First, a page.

Peter Thompson parked his car, was diagnosed with Parkinson’s disease – got back to his car after the elapsed parking time and found a private $69.55 ticket on his car. He decided to fight the so called fine (which looks like a police parking ticket) and here is the great outcome – he managed to get the offending companies to donate funds to Parkinson’s diseade research – good job!
Parking hassle has happy ending
Companies agree to give $1,000 each to Parkinson’s event Man had planned to sue after being harassed over ticket
CITY HALL BUREAU CHIEF
Peter Thompson planned to sue after being harassed for 18 months over an unpaid parking ticket. But then he came up with a better idea.
Thompson, a Barrie lawyer, gave Canadian Bonded Credits Ltd., a collection agency, and Imperial Parking (Impark) the option of donating $1,000 each to the SuperWalk for Parkinson’s on Sunday.
And they agreed.
It’s a solution that has a certain justice to it: Parkinson’s disease is what got Thompson the parking ticket in the first place.
On March 23, 2003, Thompson made what should have been a half-hour visit to Toronto Western Hospital. To be safe, he paid for 90 minutes of parking. But the doctor was late and when he arrived, he diagnosed Thompson with Parkinson’s.
As a result, Thompson was 31 minutes late returning to his car and was greeted by a $69.55 ticket on his windshield.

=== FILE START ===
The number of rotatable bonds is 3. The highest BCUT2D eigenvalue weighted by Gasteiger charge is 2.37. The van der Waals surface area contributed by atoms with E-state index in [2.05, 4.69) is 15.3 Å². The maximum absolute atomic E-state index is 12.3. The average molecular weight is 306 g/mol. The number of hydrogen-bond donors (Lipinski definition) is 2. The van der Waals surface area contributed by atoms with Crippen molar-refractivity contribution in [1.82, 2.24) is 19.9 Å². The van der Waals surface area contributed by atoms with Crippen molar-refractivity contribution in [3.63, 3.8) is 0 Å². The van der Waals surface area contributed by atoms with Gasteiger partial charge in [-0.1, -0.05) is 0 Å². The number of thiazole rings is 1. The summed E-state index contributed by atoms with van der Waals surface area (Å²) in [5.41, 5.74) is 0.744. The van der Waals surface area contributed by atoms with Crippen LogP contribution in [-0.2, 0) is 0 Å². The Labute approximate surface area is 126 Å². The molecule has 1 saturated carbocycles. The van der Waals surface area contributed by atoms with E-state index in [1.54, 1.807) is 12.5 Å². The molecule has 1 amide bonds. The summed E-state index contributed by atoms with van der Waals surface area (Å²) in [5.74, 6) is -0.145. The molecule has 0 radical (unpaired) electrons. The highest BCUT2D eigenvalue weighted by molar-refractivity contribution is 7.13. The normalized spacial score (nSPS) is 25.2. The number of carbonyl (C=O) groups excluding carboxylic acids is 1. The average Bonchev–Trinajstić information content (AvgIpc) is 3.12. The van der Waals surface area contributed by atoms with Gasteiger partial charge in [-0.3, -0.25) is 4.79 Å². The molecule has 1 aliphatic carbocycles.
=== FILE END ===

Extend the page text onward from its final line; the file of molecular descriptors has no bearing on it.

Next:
He wrote to Impark, explained what happened and offered to pay for the extra time he parked, but it said no. So Thompson dug in his heels, refusing to pay what he thought was an exorbitant fine.
Soon, daily calls started from Canadian Bonded Credits. After about 500 of these automated calls, Thompson finally got an unlisted phone number.
After the Star wrote about his case in August and Ontario’s information and privacy commissioner called it “completely outrageous,” Impark decided to review its procedures and stopped Canadian Bonded Credits from calling people who owe money on tickets until the review is complete.
Last week, Thompson wrote to both companies, saying they “have made my life extremely unpleasant for the past two years and I intend to litigate this invasion of privacy and harassment in due course if need be.”
“There is an alternative, which I propose at this time,” he added.
Thompson said he would donate $69.55 — the price of the unpaid ticket — to the Parkinson’s cause, and said if they each donate $1,000 to the SuperWalk for Parkinson’s he wouldn’t bring a lawsuit.
“I thought this was a good solution…. Somebody gets $69 out of my pocket and they don’t look like such bad guys and Parkinson’s benefits,” Thompson said.
On this point, the two companies agree with him.
“If this is what is necessary to bring closure to this matter for Mr. Thompson, then we’re pleased to provide it,” said Gordon Craig, regional vice-president for Impark.
“It was a settlement that worked for everybody,” said Christopher Dorval, spokesperson for IntelliRisk Management Corp., the parent company of Canadian Bonded Credits.
Last year Thompson raised $1,400 for the SuperWalk for Parkinson’s — the most by anyone in Barrie. He’s expecting to keep that honour this year.
With $2,000 from the two companies, Thompson said he has collected $5,000.